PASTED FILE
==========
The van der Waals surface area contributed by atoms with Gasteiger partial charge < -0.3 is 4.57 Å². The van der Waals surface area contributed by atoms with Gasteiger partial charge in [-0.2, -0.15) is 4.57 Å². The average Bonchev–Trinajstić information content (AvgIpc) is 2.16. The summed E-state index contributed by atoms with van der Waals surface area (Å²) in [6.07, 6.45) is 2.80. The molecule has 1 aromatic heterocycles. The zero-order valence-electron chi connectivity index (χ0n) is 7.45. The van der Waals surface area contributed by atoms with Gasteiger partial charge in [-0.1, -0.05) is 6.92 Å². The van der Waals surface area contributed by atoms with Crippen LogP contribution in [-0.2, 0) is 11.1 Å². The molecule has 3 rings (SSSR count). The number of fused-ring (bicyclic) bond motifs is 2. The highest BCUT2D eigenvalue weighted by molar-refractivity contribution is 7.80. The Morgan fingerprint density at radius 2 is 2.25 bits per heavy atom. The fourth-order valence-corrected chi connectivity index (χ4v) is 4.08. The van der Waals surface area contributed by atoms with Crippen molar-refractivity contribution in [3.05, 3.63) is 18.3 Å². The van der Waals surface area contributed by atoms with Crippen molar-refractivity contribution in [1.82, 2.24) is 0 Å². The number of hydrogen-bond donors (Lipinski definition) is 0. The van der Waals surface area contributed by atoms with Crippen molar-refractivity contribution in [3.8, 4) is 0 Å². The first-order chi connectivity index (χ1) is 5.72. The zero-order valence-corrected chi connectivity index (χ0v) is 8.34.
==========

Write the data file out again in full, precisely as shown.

The van der Waals surface area contributed by atoms with Gasteiger partial charge < -0.3 is 4.57 Å². The van der Waals surface area contributed by atoms with Gasteiger partial charge in [-0.2, -0.15) is 4.57 Å². The average Bonchev–Trinajstić information content (AvgIpc) is 2.16. The summed E-state index contributed by atoms with van der Waals surface area (Å²) in [6.07, 6.45) is 2.80. The molecule has 1 aromatic heterocycles. The zero-order valence-electron chi connectivity index (χ0n) is 7.45. The van der Waals surface area contributed by atoms with Gasteiger partial charge in [-0.1, -0.05) is 6.92 Å². The van der Waals surface area contributed by atoms with Crippen LogP contribution in [-0.2, 0) is 11.1 Å². The molecule has 3 rings (SSSR count). The number of fused-ring (bicyclic) bond motifs is 2. The highest BCUT2D eigenvalue weighted by molar-refractivity contribution is 7.80. The Morgan fingerprint density at radius 2 is 2.25 bits per heavy atom. The fourth-order valence-corrected chi connectivity index (χ4v) is 4.08. The van der Waals surface area contributed by atoms with Crippen molar-refractivity contribution in [3.05, 3.63) is 18.3 Å². The van der Waals surface area contributed by atoms with Crippen molar-refractivity contribution in [1.82, 2.24) is 0 Å². The number of hydrogen-bond donors (Lipinski definition) is 0. The van der Waals surface area contributed by atoms with Crippen molar-refractivity contribution in [3.8, 4) is 0 Å². The first-order chi connectivity index (χ1) is 5.72. The zero-order valence-corrected chi connectivity index (χ0v) is 8.34.